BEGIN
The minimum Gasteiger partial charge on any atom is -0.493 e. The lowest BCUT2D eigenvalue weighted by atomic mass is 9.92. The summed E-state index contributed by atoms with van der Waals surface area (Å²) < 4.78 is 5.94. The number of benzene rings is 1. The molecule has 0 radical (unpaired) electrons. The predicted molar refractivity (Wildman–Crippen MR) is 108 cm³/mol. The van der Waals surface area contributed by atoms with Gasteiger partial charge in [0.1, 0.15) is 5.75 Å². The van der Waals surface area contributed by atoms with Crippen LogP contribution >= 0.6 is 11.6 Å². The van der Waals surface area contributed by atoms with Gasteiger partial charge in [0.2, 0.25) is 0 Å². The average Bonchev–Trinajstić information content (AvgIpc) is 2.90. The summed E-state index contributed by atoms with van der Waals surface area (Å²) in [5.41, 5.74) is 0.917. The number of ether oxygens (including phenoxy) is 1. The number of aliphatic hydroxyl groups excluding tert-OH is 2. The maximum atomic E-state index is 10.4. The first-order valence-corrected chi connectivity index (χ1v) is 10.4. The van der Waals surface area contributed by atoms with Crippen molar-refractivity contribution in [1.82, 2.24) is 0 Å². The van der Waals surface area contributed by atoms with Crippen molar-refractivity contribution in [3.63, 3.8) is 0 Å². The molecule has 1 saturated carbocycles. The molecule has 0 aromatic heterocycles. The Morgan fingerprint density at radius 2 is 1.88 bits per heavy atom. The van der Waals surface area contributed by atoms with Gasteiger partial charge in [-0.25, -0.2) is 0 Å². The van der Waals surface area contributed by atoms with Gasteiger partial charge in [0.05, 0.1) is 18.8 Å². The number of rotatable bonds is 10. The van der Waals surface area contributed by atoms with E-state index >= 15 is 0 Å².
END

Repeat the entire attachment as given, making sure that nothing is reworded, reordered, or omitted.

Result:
The minimum Gasteiger partial charge on any atom is -0.493 e. The lowest BCUT2D eigenvalue weighted by atomic mass is 9.92. The summed E-state index contributed by atoms with van der Waals surface area (Å²) < 4.78 is 5.94. The number of benzene rings is 1. The molecule has 0 radical (unpaired) electrons. The predicted molar refractivity (Wildman–Crippen MR) is 108 cm³/mol. The van der Waals surface area contributed by atoms with Gasteiger partial charge in [0.1, 0.15) is 5.75 Å². The van der Waals surface area contributed by atoms with Crippen LogP contribution >= 0.6 is 11.6 Å². The van der Waals surface area contributed by atoms with Gasteiger partial charge in [0.2, 0.25) is 0 Å². The average Bonchev–Trinajstić information content (AvgIpc) is 2.90. The summed E-state index contributed by atoms with van der Waals surface area (Å²) in [5.41, 5.74) is 0.917. The number of ether oxygens (including phenoxy) is 1. The number of aliphatic hydroxyl groups excluding tert-OH is 2. The maximum atomic E-state index is 10.4. The first-order valence-corrected chi connectivity index (χ1v) is 10.4. The van der Waals surface area contributed by atoms with Crippen molar-refractivity contribution in [1.82, 2.24) is 0 Å². The van der Waals surface area contributed by atoms with Crippen molar-refractivity contribution in [3.63, 3.8) is 0 Å². The molecule has 1 saturated carbocycles. The molecule has 0 aromatic heterocycles. The Morgan fingerprint density at radius 2 is 1.88 bits per heavy atom. The van der Waals surface area contributed by atoms with Gasteiger partial charge in [-0.25, -0.2) is 0 Å². The van der Waals surface area contributed by atoms with Gasteiger partial charge in [0.05, 0.1) is 18.8 Å². The number of rotatable bonds is 10. The van der Waals surface area contributed by atoms with E-state index >= 15 is 0 Å².